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Phenol-Salicylates

Many people with MCS seem to have a salicylate and phenol intolerance. This has been connected to a deficiency in enzymes, and impaired liver detoxification and a build up of these. Particularly associated with a phenol salicylate intolerance is Impaired Phase 2 Sulfation and Glycination pathway.

Continued exposure to salicylates-phenols if intolerant may further deplete and inhibit enzymes and liver detoxification and heighten toxicity and nerve inflammation.

Intolerance to salicylates and phenol intolerance can result in a wide range of symptoms discussed in the introduction of the RPAH Allergy Unit Friendly Food Cookbook - [read introduction]

The RPAH Allergy Unit says..."Symptoms triggered by food chemical intolerances vary from person to person. The commonest ones are recurrent hives and swellings, headaches, sinus trouble, mouth ulcers, nausea, stomach pains and bowel irritation. Some people feel vaguely unwell, with flu-like aches and pains, or get unusually tired, run-down or moody, often for no apparent reason".

Symptoms associated with phenol-salicylate intolerance may be significantly reduced by following dietary recommendations by the RPAH Allergy Unit or the Feingold Diet as recommended by the Mindd.org. My preference however, is towards the RPAH Allergy Unit diet as it also addresses intolerance to amines, MSG and glutamates. Glutamates have been identified as one of the maintainers of chronic inflammatory pain and hypersensitivity loops by Dr Martin Pall (biochemist) and is linked to "excitotoxicity" and neuropathic (nerve) pain. This is also linked to phenol salicylate intolerance and MCS.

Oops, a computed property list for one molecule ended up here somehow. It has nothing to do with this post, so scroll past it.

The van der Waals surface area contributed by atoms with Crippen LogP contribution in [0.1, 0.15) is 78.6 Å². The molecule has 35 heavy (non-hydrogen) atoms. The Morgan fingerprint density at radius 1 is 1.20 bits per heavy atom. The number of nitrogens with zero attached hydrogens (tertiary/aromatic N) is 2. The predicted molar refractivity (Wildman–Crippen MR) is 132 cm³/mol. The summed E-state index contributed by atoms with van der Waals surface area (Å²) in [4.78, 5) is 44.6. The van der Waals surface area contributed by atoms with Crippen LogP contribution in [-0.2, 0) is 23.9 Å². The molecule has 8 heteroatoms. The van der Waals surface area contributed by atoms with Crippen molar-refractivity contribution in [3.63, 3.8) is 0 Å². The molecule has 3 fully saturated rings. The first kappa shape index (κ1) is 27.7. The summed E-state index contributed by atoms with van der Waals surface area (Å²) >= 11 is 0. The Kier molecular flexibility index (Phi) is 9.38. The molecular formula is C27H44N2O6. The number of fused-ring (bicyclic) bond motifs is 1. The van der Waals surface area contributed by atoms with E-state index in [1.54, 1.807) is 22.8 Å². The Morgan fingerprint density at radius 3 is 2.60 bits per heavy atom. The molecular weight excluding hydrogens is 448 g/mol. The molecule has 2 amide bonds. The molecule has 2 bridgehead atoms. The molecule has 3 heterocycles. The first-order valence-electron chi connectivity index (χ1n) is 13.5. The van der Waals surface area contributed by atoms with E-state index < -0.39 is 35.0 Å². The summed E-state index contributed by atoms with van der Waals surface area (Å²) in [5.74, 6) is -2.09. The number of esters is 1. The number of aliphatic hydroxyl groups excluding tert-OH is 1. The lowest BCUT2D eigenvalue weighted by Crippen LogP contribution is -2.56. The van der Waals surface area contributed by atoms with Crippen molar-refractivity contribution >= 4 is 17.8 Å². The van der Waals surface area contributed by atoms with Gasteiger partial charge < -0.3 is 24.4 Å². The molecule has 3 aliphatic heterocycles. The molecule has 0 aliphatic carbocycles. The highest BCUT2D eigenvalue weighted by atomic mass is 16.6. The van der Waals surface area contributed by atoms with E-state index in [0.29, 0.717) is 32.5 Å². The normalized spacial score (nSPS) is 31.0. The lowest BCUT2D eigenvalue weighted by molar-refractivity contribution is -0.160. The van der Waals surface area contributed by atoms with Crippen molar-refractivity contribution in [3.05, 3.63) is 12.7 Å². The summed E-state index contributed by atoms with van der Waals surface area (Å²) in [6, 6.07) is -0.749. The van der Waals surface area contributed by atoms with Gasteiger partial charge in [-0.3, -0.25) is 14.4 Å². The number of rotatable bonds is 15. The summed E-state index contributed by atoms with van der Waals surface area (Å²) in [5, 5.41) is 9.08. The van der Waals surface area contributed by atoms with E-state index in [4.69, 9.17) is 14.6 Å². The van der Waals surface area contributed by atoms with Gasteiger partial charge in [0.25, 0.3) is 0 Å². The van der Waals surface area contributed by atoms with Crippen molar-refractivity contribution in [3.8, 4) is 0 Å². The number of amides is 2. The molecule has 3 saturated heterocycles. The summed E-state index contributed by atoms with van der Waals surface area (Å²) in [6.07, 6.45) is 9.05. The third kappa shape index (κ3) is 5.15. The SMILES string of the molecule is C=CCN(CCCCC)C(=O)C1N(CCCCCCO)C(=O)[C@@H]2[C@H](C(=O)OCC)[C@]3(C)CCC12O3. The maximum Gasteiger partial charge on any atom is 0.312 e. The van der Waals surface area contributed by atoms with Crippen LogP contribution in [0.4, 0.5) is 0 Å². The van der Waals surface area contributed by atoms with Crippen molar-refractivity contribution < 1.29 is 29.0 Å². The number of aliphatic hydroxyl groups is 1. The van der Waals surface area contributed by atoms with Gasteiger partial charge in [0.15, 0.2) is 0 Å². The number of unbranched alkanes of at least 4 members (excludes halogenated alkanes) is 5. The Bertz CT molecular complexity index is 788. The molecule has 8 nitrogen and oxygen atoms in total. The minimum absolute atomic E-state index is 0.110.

Although phenols and salicylates are often used interchangeably, they are not exactly the same compounds. Salicylates are only one type of phenol and scientists believe plants produce this substance as natural protection from diseases, insects, fungi, and harmful bacteria. As it turns out, salicylates are chemically very similar to the man-made chemical found in Aspirin. Many high salicylate foods also contain higher levels of phenols, but this is certainly not always the case. For instance, red grapes and raisins are very high in both compounds whereas tomatoes are not high in salicylates yet extremely high in phenols and natural glutamates. If you feel as though you need a chemistry degree in order to cook a meal or go grocery shopping these days, you are not alone.

Reducing your intake of phenols and salicylate is simplified however if you remember that most of the time, anything that gives food vibrant color or, in the case of herbs and spices, a more stimulating taste will have higher levels of phenols - salicylates

Another helpful thing is to peel skin thickly or discard out leaves on leafy greens. This also significantly reduces the intake of nightshades (another natural food chemical in fruit and veg) that some people have a problem with.

People with phenol-salicylate intolerance often experience heightened smell and scent sensitivity as well as environmental chemical sensitivity.

In the introduction of the FRIENDLY FOOD recipe book the following is stated…

Smells & fumes